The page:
Here are some of the learning points from the Sydney HEMS Clinical Governance Day 18th June 2014:
Some reminders cropped up that are worth revisiting:
- Rocuronium dosing for RSI: At least 1.2 mg/kg is recommended. Lower doses may be a reason for a lack of first-pass success at laryngoscopy. In the next iteration of out airway SOP we will be recommending 1.5 mg/kg
- Remember to do a thorough physical (ie. MANUAL – palpation) examination of the chest (including the parts of the lateral and posterior chest wall that you can access). Crepitus, deformity, and flail segments may otherwise be easy to miss.
- In maxillofacial disruption with haemorrhage, remember to reduce the fracture before splinting it, just as you would with a deformed limb. This often requires manually moving the midface by grasping the upper teeth. The subsequent placement of balloon catheters, when inserted horizontally in the nasal space, are more likely to be effective and correctly sited.
- During intubation the bougie should not be placed blindly (ie. no view of the interarytenoid notch from which to guide anterior placement) if other steps to optimise first pass success are not in place, namely optimal positioning and external laryngeal manipulation.
- It’s Winter, and late or last light winches may result in the team being inserted to the patient but not extracted by winch, sometimes necessitating an overnight stay in the field. Make sure in your personal kit you have thermals, gloves, beanie, and light sources including a head torch. Physicians should remember that the yellow survival pack should be put into the cabin prior to leaving base. Remember where it’s kept: in the boot for the AW139 and in the hangar SAR store for the EC145. If you spend the night in a canyon in Winter you’ll wish you had it!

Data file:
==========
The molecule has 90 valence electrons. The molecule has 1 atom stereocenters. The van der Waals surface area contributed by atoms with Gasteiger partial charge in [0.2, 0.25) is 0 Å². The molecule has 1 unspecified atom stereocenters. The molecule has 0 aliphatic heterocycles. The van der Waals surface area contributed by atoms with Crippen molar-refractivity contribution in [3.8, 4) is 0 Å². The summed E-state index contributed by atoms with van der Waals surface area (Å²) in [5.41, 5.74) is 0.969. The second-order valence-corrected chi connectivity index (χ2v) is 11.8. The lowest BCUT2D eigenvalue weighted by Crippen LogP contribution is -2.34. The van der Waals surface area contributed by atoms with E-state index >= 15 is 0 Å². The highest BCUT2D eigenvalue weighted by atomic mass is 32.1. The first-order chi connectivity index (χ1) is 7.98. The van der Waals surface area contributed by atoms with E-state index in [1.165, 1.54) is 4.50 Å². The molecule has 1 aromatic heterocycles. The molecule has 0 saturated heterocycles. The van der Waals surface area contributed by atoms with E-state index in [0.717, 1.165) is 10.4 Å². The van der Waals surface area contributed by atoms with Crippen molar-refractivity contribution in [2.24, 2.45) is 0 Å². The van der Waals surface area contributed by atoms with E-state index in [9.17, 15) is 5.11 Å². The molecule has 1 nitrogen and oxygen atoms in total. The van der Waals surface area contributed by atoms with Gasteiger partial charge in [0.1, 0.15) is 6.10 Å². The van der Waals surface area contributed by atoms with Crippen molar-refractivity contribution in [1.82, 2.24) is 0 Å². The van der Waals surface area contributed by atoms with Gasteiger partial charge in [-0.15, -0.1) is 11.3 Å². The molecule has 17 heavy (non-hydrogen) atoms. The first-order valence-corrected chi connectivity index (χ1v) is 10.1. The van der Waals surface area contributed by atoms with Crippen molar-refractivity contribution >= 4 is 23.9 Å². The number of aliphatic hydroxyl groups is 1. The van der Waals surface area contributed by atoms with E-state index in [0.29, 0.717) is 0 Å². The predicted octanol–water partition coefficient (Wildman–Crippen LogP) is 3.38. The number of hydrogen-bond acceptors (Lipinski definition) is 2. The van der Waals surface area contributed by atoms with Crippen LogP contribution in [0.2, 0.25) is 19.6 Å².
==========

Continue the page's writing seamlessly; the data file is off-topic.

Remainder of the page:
- Winching near to cliff tops or mountain tops can risk turbulence as the air flows off the high land. It may sometimes be necessary for safety reasons to do a higher winch at these sites to ensure the aircraft is high enough to avoid this.
- In some winch missions the access skills of a second paramedic may be required, resulting in the physician being initially left behind. Options are then to bring the patient to the physician or to deliver the physician to a rendezvous point by another means (if the patient’s injuries warrant it).
Case challenges were put to the group based on real and imaginary obstetric retrieval challenges. Those who did the prereading fared best! A reminder of the references is here:
Post Partum Haemorrhage Guidelines
Two great cases facilitated by HEMS doctors Phil Webster and Dave Monks, including a great prehospital resuscitative hysterotomy case using a model invented by Phil.
Here Dr Carla Richardson and paramedic Marty Pearce do an amazing job considering they had no idea what to expect from the scenario or the model. The case was a prehospital traumatic cardiac arrest in a near-term pregnant patient. Carla and Marty had completed intubation, bilateral thoracostomies, and started blood transfusion in the mother prior to hysterotomy.